21st Century
The Future
World Travel
Books & Film
Original Fiction
Opinion & Lifestyle
Politics & Living
Film Space
Movies in depth
Kid's Books
Reviews & stories

The International Writers Magazine: Breaking Up

Its Over, Get Used To It.
Dan Bond

It’s funny how the programme ‘Friends’ does not provide the best backdrop to one of those defining moments in teenage life. Here I was, face to face with my first real girlfriend, giving my first ever attempt at the ‘I don’t think its working’ routine, and having it littered with the occasional stint of canned laughter, or the distracting image of a man physically stuck in a pair of leather trousers.

So yes, here I was. Or, here we were. The first big break up, and, from what I could tell, it was going okay. No tears, no fighting, but that one glaring omission from a typical break up, a final decision. For the weeks pre-break up, I had hardly got a word out of Louise. I hardly saw her, hardly spoke. I had been with my friends again, and had the best summer I’d had in years. I didn’t want to give that up again for the stress and anger this commitment was now causing me. And as far as I could tell, she had been just fine without me around, so I was anticipating a quick, painless and mutual decision. How wrong I was.

She got up to leave, acting strong and defiant. Somehow, she had turned this around so that I was in more of an emotional state than her. Her mum was coming to pick her up, but she wanted to leave anyway. She couldn’t bear being near me and imp standing, thinking to myself "what an absolute prick I am". Now I will refrain from sharing the gory details of the story, but I was now officially single again, and when she closed that door behind her, there signalled the end to the most concentrated period of growing up I had ever done. I felt proud. Proud of what id been through, the time we were together, the break up, everything. It was done now, that first relationship that I was sure was going to send me on my way to bigger and bet...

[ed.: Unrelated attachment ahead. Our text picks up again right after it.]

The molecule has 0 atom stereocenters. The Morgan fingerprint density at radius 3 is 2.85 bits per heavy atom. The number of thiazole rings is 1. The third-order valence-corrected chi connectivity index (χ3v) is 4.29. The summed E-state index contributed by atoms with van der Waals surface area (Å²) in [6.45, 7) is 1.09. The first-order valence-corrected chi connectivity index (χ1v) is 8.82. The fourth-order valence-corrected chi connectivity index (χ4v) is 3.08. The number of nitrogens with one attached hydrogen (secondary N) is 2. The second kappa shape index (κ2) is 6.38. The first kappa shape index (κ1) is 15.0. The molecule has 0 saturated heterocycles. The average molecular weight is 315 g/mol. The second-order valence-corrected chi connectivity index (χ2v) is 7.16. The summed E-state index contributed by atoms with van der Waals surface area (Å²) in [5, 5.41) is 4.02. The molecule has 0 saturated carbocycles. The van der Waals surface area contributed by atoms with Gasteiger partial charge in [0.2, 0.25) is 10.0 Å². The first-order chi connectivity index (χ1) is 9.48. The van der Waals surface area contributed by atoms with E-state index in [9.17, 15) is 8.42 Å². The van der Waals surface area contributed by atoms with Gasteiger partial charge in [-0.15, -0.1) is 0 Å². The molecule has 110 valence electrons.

A knock on the door and an all too familiar silhouette became apparent in the glass. Considering that half an hour before, this girl had been my girlfriend, I was scared shitless. Tentatively, I walked to the door and placed my hand on the handle, opening it as slowly as I could, weary of the fact she could have simply gone next door and stolen a knife or something. But no knife, good start, not even any tears.

"Can I have a glass of water please?" she asked me. An odd question, but I was hardly going to deny her.
"'Course you can. Why? Wwhat’s up?" I replied, ushering her in the door to the surprise of my parents, who I assume had stood in the kitchen listening to the previous conversation.

"I’ve just been sick up the road." She told me, casually, expecting me to greet that as normal. And so she came in, I got her water, and we then sat down together, no talking, just sitting. All nice and covered in sick.

Looking back, I can’t help but laugh at how dramatic the whole scene had been. The frustration at a TV programme I could have easily switched off. Or how I simply could have been plain and honest and not try to live up to the Hollywood break up scenario where it’s either all fine and okay, or she will seek revenge and murder me. I think maybe vie found the middle ground now, so any Hollywood directors who might never read this, sick, that’s what break up’s are really about.

It might be over, but I don’t intend on getting used to that.

© Dan Bond December 2008
bondd002 at

Dan (The heartless Brute) is studying creative writing at the Universityof Portsmouth

More Life Moments


© Hackwriters 1999-2008 all rights reserved - all comments are the writers' own responsibility - no liability accepted by or affiliates.